Homophobia and Fear of Change

A similar and related timidity makes us fear change. Extreme conservatives seem to be saying that "nothing should be done for the first time." Yet change is of the essence. From the molecular micro to the macro of the universe, flux is normative and incessant. "First times" are an unending feature of nature. Clearly many changes would come to society if heterosexism with its multiple noxious ramifications were banished from our cultural lexicon and buried with evils of the past, such as cannibalism and the divine right of kings. The extent of change, it seems, is keenly felt.

If the patriarchally conceived model of marriage were changed and more egalitarian forms of marriage and family were legitimated, a lynchpin would be yanked out of current social constructions. As Marvin Ellison points out in Chapter Two of this volume, governments might have to support people on the basis of need and not of conformity to a narrow definition of family. His words: "Making marital status the exclusive conduit for those benefits does little to correct the entrenched patterns of social and economic inequities that are rapidly expanding within the global capitalist social order."

Patriarchal marriage has long been the building block of society, and through its symbolic power it finds reflection in governments and corporate structures. It weaves hierarchical assumptions into the expression of power. Heterosexist and biased definitions of normalcy attach to the central nerves in the economic and political arrangements now in place. Change in these matters is not just personal: it is political and important and powerholders know it. Hence the frenzy and uproar in church and state when regnant notions of marriage and family are threatened by new thought.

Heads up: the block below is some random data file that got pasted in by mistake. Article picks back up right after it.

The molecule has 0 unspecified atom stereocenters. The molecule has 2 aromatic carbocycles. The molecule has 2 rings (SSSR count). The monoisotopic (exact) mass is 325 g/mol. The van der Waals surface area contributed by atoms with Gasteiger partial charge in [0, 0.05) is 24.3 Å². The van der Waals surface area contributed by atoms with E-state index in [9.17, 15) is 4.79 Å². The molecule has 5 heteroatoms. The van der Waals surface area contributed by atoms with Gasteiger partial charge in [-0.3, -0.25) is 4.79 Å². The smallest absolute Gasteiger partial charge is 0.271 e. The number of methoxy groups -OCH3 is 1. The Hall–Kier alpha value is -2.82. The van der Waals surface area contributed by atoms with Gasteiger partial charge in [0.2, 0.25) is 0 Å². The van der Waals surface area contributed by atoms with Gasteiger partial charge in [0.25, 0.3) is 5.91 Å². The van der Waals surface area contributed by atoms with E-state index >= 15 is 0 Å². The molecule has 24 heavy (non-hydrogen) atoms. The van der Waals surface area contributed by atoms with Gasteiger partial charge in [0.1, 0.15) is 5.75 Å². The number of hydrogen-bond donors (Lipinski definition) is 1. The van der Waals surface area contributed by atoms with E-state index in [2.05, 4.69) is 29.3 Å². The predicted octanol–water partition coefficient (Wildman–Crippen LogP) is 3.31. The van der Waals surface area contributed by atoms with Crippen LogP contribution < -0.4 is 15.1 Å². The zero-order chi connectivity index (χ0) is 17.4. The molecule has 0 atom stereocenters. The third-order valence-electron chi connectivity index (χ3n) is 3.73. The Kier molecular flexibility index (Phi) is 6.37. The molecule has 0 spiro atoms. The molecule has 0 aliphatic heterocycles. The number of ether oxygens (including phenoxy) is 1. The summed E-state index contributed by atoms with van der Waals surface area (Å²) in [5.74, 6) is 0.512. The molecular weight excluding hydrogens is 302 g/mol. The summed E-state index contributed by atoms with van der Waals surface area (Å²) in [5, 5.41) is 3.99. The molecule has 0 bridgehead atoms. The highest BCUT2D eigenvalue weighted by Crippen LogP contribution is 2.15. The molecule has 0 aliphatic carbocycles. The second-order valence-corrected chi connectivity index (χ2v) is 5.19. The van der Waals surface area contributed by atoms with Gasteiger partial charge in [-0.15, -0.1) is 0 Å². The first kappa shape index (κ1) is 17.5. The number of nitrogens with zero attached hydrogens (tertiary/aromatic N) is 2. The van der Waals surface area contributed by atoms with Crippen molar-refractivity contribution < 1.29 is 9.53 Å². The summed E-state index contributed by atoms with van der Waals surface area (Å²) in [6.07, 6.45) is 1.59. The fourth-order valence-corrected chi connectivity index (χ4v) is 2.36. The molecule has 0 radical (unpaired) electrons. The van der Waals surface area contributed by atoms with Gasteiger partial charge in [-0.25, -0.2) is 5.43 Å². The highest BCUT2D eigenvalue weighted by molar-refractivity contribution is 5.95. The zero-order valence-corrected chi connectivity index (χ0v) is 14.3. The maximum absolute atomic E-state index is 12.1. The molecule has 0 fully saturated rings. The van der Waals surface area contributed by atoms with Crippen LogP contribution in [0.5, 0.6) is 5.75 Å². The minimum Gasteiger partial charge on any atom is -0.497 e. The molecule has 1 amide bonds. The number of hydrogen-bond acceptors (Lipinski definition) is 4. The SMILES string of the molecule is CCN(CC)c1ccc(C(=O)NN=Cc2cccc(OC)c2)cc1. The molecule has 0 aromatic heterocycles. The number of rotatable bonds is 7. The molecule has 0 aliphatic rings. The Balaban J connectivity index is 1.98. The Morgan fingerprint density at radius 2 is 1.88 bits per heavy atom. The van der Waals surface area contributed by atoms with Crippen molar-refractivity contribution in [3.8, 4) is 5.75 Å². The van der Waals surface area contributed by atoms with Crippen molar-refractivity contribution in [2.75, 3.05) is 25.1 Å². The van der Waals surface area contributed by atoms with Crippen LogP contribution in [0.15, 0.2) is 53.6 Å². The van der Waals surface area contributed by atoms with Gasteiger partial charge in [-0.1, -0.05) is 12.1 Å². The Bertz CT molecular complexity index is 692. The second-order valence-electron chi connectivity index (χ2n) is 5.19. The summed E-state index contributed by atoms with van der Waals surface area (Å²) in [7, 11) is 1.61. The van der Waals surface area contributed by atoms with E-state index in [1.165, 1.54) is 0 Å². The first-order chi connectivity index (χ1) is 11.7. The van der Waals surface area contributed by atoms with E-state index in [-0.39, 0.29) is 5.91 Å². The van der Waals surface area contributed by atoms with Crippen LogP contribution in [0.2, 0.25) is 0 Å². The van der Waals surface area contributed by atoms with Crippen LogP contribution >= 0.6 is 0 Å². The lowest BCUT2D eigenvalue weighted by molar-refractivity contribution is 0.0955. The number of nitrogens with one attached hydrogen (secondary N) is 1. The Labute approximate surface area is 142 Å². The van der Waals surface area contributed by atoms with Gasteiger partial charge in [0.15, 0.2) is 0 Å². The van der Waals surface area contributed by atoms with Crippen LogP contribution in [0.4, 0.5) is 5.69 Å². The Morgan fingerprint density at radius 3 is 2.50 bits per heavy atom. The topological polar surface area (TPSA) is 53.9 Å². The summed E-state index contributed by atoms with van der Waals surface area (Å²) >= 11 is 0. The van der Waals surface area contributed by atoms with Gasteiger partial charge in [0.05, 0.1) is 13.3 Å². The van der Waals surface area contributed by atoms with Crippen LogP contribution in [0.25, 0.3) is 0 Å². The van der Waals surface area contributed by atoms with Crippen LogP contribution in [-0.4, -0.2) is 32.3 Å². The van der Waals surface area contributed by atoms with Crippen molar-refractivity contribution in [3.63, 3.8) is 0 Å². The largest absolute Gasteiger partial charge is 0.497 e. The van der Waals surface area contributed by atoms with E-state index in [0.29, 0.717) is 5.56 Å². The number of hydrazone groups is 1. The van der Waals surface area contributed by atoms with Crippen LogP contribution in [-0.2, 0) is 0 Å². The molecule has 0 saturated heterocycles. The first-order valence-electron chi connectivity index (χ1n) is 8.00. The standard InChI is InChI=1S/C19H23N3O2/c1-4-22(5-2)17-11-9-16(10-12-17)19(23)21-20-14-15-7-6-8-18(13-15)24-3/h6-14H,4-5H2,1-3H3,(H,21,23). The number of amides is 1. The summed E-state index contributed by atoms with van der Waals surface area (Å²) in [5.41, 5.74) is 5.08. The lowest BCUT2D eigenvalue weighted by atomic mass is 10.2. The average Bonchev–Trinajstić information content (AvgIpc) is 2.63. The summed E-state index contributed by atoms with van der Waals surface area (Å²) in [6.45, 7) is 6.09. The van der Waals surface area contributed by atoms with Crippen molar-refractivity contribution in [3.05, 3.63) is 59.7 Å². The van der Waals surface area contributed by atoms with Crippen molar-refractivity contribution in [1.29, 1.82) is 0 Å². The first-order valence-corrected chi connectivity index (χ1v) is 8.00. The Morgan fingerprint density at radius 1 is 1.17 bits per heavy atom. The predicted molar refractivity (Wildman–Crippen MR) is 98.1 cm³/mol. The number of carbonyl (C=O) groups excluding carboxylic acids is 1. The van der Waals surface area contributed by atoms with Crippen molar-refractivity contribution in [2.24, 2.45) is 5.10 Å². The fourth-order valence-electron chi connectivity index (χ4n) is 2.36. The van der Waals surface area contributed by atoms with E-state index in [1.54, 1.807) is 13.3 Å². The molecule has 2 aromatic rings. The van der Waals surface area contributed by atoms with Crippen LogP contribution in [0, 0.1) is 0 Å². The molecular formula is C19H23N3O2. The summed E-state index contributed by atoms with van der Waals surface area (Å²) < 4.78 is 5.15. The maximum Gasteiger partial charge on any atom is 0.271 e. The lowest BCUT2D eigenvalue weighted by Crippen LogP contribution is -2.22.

Fear of two persons who love one another and want to bond permanently, legally, and if they choose, religiously, would not, on its face, seem to presage social disaster. Why does it engender such panic?

It does seem to be a rule of life when an issue becomes suddenly inflamed in society, it rarely has anything to do with the issue. It has everything to do with power. Powerholders, like animals who sense earthquakes before others, first feel the distant tremors that threaten their foundations and their privileges..

All of this helps to explain the shocking enigma of misplaced moral indignation in the political arena and among religious people. One would think that the ongoing starvation of 1.3 billion people in absolute poverty would command our moral attention. If not that, then one would hope that the double basting of the planet in CO2 with catastrophes of melting polar and glacial ice already happening would focus our minds. How compatible it would be with the peace-passions and empathy traditions of all the world's major religions to mount campaigns against obesely bloated military budgets that suck blood out of our economies while children starve and wars and illiteracy spread, with health care needs unforgivably unmet.

But no. In countries such as the United States, a demonic, fear-driven pelvic orthodoxy, with scandalous over-absorption in issues like same-sex marriage, contraception, and abortion, consumes politics, churches, legislatures, and judiciaries.

The widely unappreciated truth is that heterosexism with its attendant assumptions force us into a closet of fear-terrible, damaging, corrupting fear.